Drastic change needed to tackle China’s smog



China has cleaned up its air before, but experts say that if it wants to avoid the kind of smog that choked the country this week, it must overhaul an economy fueled by heavily polluting coal and car use.

Several days of hazardous air quality across large swaths of northern China triggered an emergency response that saw schoolchildren kept indoors, factories closed and government cars parked.

Experts are urging authorities to take firmer action to confront the consequences of China’s rapid industrialization — and the spending habits of the middle classes created by its economic boom. The calls for cleaner air come after new Communist Party leader Xi Jinping said the government would strive to meet demands for “more comfortable living conditions, and a more beautiful environment.”

China began releasing pollution data last year, a move observers say triggered a huge backlash against the smog — both from a newly aware public who took to Internet message boards in droves and from normally partisan state media outlets.

As the noxious haze blanketed Beijing this week, driving sales of face masks and air purifiers through the roof, state-run news agency Xinhua said the party’s promise to beautify China was “in jeopardy.”

When the eyes of the world were on Beijing for the 2008 Olympics, the city implemented strict measures for more than two months that reduced toxic emissions by 60 percent. Car users could only drive every other day, construction work ceased and factories were shut down.

Such steps were “extreme resolutions which are not sustainable,” said professor John Cai, director of the Center for Healthcare Management and Policy at Shanghai’s China Europe International Business School.

“What needs to happen is for the government to take long-term action by centralizing the heating systems so that individual families in rural areas do not burn coal, and also by cutting down on car use in the city,” he said.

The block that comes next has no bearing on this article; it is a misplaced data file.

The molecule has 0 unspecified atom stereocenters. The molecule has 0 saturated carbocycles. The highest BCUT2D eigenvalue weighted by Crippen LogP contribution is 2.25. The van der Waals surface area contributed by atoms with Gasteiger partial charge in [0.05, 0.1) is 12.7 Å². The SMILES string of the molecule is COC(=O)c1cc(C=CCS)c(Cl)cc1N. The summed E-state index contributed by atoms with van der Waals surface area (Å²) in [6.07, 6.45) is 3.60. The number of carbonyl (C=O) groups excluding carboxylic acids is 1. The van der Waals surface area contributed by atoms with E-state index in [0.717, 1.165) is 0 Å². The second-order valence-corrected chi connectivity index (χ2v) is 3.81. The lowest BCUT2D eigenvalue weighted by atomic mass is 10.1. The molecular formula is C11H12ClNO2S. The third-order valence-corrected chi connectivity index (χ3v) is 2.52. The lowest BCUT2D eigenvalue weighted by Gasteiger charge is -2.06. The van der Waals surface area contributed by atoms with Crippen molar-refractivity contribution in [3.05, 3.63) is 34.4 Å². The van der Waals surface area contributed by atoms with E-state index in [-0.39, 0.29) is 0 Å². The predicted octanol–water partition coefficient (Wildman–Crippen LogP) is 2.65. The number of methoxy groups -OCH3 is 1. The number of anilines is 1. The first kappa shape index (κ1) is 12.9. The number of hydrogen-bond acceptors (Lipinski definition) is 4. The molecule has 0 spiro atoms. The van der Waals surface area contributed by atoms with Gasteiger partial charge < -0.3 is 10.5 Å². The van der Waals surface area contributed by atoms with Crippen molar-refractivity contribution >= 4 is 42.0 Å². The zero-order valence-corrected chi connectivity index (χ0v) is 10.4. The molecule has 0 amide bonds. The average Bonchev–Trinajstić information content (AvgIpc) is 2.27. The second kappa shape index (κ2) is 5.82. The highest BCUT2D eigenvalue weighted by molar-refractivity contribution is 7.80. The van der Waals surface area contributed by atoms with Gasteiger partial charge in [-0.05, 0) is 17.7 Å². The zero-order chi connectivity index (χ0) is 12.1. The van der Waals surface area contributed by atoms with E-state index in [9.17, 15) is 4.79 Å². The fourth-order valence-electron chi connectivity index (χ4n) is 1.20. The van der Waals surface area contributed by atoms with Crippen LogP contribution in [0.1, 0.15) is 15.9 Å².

China would face “short-term economic losses” from such sweeping changes, Cai said, but the government should look to the long term.

Growing car use has been both an important driver of China’s economy and an overt symbol of its mounting wealth. But with 5 million vehicles already clogging Beijing’s streets and 20,000 more added each month, Cai said addressing this issue is essential, suggesting owners be forced to pay high licence fees on each vehicle to reduce emissions.

Tackling coal use is even more problematic. While families might be encouraged onto central heating systems, 79 percent of China’s electricity is generated by the fuel, according to the World Coal Association. Much of that is the low-grade “dirty” kind rather than the “clean” coal now favored in many Western markets.

“Beijing has taken emergency measures to tackle the current pollution, but in the long term we need a regionwide policy to cut coal use to make the air quality better,” said Zhou Rong, a climate and energy campaigner at Greenpeace.

Beijing said in May that it would get rid of 1,200 high-polluting businesses by 2015. It has also set up bicycle rental kiosks to try to ease congestion. But implementing strict lasting controls requires firm political will from China’s new leaders, Cai said.

Given Xi’s professed support for an environmental cleanup, Cai anticipates “substantial, radical changes” within two years.

Premier-designate Li Keqiang noted Tuesday the need for at least some signs of progress, with China National Radio quoting him as saying, “Solving the problem will also be a long-term process, but we must see some achievements.” Li said tackling the issue requires greater enforcement of environmental protections as well as increased public awareness.

Many ordinary people, however, do not seem optimistic.

“Air pollution is an emergency as severe as an earthquake, flood or chemical spill,” said one Weibo user. “The government needs to mobilize all of society to solve this problem — not just its environmental protection department.”